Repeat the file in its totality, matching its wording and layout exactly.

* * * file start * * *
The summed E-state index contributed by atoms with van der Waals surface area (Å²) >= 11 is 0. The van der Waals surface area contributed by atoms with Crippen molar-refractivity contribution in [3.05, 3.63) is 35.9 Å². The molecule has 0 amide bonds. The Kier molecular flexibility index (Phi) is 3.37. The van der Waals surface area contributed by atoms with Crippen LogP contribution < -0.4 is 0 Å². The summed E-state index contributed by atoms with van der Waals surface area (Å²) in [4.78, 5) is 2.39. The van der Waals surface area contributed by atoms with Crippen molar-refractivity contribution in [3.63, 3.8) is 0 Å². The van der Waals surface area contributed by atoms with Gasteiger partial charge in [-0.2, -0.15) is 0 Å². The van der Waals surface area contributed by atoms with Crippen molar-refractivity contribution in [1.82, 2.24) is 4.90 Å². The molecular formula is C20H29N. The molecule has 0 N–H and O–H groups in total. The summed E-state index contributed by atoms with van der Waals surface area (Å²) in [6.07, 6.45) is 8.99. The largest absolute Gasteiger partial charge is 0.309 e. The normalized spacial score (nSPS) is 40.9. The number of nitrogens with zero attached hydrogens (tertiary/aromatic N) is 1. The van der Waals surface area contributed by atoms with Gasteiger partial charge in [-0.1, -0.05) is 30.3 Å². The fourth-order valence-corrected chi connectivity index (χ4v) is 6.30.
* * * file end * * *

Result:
The summed E-state index contributed by atoms with van der Waals surface area (Å²) >= 11 is 0. The van der Waals surface area contributed by atoms with Crippen molar-refractivity contribution in [3.05, 3.63) is 35.9 Å². The molecule has 0 amide bonds. The Kier molecular flexibility index (Phi) is 3.37. The van der Waals surface area contributed by atoms with Crippen LogP contribution < -0.4 is 0 Å². The summed E-state index contributed by atoms with van der Waals surface area (Å²) in [4.78, 5) is 2.39. The van der Waals surface area contributed by atoms with Crippen molar-refractivity contribution in [3.63, 3.8) is 0 Å². The van der Waals surface area contributed by atoms with Gasteiger partial charge in [-0.2, -0.15) is 0 Å². The van der Waals surface area contributed by atoms with Crippen molar-refractivity contribution in [1.82, 2.24) is 4.90 Å². The molecular formula is C20H29N. The molecule has 0 N–H and O–H groups in total. The summed E-state index contributed by atoms with van der Waals surface area (Å²) in [6.07, 6.45) is 8.99. The largest absolute Gasteiger partial charge is 0.309 e. The normalized spacial score (nSPS) is 40.9. The number of nitrogens with zero attached hydrogens (tertiary/aromatic N) is 1. The van der Waals surface area contributed by atoms with Gasteiger partial charge in [-0.1, -0.05) is 30.3 Å². The fourth-order valence-corrected chi connectivity index (χ4v) is 6.30.